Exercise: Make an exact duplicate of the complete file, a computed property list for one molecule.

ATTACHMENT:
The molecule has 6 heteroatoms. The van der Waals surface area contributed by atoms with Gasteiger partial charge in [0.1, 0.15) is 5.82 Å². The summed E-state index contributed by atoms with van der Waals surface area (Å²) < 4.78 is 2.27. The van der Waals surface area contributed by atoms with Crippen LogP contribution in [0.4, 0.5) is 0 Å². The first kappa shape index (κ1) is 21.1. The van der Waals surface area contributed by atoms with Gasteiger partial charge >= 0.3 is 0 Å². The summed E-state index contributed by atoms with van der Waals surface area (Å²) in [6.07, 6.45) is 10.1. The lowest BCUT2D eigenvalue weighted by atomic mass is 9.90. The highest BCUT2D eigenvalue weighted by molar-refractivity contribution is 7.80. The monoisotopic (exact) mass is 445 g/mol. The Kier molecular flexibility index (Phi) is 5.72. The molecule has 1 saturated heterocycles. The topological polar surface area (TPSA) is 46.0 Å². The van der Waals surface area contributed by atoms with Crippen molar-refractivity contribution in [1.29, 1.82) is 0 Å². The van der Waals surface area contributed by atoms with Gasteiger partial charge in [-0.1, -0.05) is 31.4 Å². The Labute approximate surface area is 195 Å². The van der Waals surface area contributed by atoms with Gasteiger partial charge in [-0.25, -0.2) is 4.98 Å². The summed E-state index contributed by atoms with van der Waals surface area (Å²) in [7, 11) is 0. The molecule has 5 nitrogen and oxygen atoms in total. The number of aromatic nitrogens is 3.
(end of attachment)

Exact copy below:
The molecule has 6 heteroatoms. The van der Waals surface area contributed by atoms with Gasteiger partial charge in [0.1, 0.15) is 5.82 Å². The summed E-state index contributed by atoms with van der Waals surface area (Å²) < 4.78 is 2.27. The van der Waals surface area contributed by atoms with Crippen LogP contribution in [0.4, 0.5) is 0 Å². The first kappa shape index (κ1) is 21.1. The van der Waals surface area contributed by atoms with Gasteiger partial charge >= 0.3 is 0 Å². The summed E-state index contributed by atoms with van der Waals surface area (Å²) in [6.07, 6.45) is 10.1. The lowest BCUT2D eigenvalue weighted by atomic mass is 9.90. The highest BCUT2D eigenvalue weighted by molar-refractivity contribution is 7.80. The monoisotopic (exact) mass is 445 g/mol. The Kier molecular flexibility index (Phi) is 5.72. The molecule has 1 saturated heterocycles. The topological polar surface area (TPSA) is 46.0 Å². The van der Waals surface area contributed by atoms with Crippen molar-refractivity contribution in [1.29, 1.82) is 0 Å². The van der Waals surface area contributed by atoms with Gasteiger partial charge in [-0.1, -0.05) is 31.4 Å². The Labute approximate surface area is 195 Å². The van der Waals surface area contributed by atoms with Gasteiger partial charge in [-0.25, -0.2) is 4.98 Å². The summed E-state index contributed by atoms with van der Waals surface area (Å²) in [7, 11) is 0. The molecule has 5 nitrogen and oxygen atoms in total. The number of aromatic nitrogens is 3.